David Zimmerman’s art is shaped by a life spent residing and creating in rural Alberta.
An avid mountain biker and camper, the contours and wide expanses of Canada’s western landscape have been his space to explore and discover. This sense of discovery through adventure is always with him, whether he is holding a brush, book, or a conversation. He delights in revelation: in the breaking of unexpected new ways of seeing and interacting with the world and the ideas in it, as he lives in Bragg Creek, Alberta, with his wife, Tara, and their four kids.
His art is a collision of inspiration and participation. It begins with a glimpse, a chance detail, a striking image pulled from every day life. He fixates on detail and texture, and often finds that ordinary moments produce surprising inspirations. Zimmerman’s aim is not a mere reproduction, but a process that reflects and interacts with the beauty that initially sparked his interest, changing it in surprising ways, allowing for unplanned contours and expressions, altering the way we all see the world he paints.
Juxtaposition is important to his work. Context and fragment, rock and bark, brick and moss, city and countryside: the surprising way that the world harmonizes disparate textures comes through in his work. There is a push and pull between worlds, between heaven and earth, and there is so much in-between. This resonates with the conflict and balance of emotion within his pieces. His paintings evoke thoughts and feelings that are in tension, often creating a discomfort in the viewer. At the same time, they have an aesthetic harmony, a unified beauty that draws all the elements together. Light and dark pallets break into each other, crash over each other, and remain distinct as they come together.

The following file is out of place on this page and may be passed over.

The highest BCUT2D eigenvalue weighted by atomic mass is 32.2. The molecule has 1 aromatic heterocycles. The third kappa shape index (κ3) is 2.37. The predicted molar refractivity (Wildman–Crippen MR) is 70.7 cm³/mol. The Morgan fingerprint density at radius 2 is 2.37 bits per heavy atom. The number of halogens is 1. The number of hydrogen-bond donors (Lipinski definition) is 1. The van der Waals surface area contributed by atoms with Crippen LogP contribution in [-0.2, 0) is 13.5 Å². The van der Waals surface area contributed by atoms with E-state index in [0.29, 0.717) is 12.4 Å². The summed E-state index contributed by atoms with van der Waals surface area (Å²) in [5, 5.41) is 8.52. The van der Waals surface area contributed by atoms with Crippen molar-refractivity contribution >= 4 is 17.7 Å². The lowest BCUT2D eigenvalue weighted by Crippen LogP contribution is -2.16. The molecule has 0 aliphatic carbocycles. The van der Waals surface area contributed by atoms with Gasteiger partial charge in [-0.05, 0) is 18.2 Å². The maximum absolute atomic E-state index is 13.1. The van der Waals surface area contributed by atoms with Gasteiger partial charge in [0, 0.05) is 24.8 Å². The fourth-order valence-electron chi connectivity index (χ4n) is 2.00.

Zimmerman’s creative process makes meaning. Initially, his process was a quest to break from his roots in pen-and-ink, a medium with too much precision and control, and to allow the art to emerge organically from the techniques and materials themselves. He wanted to interact with the medium, not control it, and he has found a way to explore and discover as he creates, to be surprised by the work, even as he constructs it.
Zimmerman uses thick, heavy, glossy materials that form their own ridges and textures, reflecting surprising hues and shapes he had not intended. He often set his brushes aside and use his hands and fingers to feel and effect change in the paintings. This interactivity is shared with the viewer. The deep textures of his art invite the viewer to touch. His works are fluid as they are viewed from different angles and under different lighting, with the glossy reflections incorporating the distinctive of viewer and surroundings into each viewing of my work. They blur the boundary between painting and participant, inviting the context into the experience at every level.
Zimmerman utilizes a variety of materials and mediums applied on hardboard in a wood frame, similar to the kind used for canvas. He often starts with gel mediums and a mixture of commercial grade products. This accomplishes durability and quality texturing. He prefers oil paints to acrylics because he enjoys the ways they mix and blend, and the richness of colour they provide. The final gloss medium provides a liquid finish and enhances the layers. Hardboard, canvas, gel mediums, foils, silver leaf, occasional fabrics, and oil paints (preferred), acrylic, sign ink, gloss medium are his ingredients of choice.
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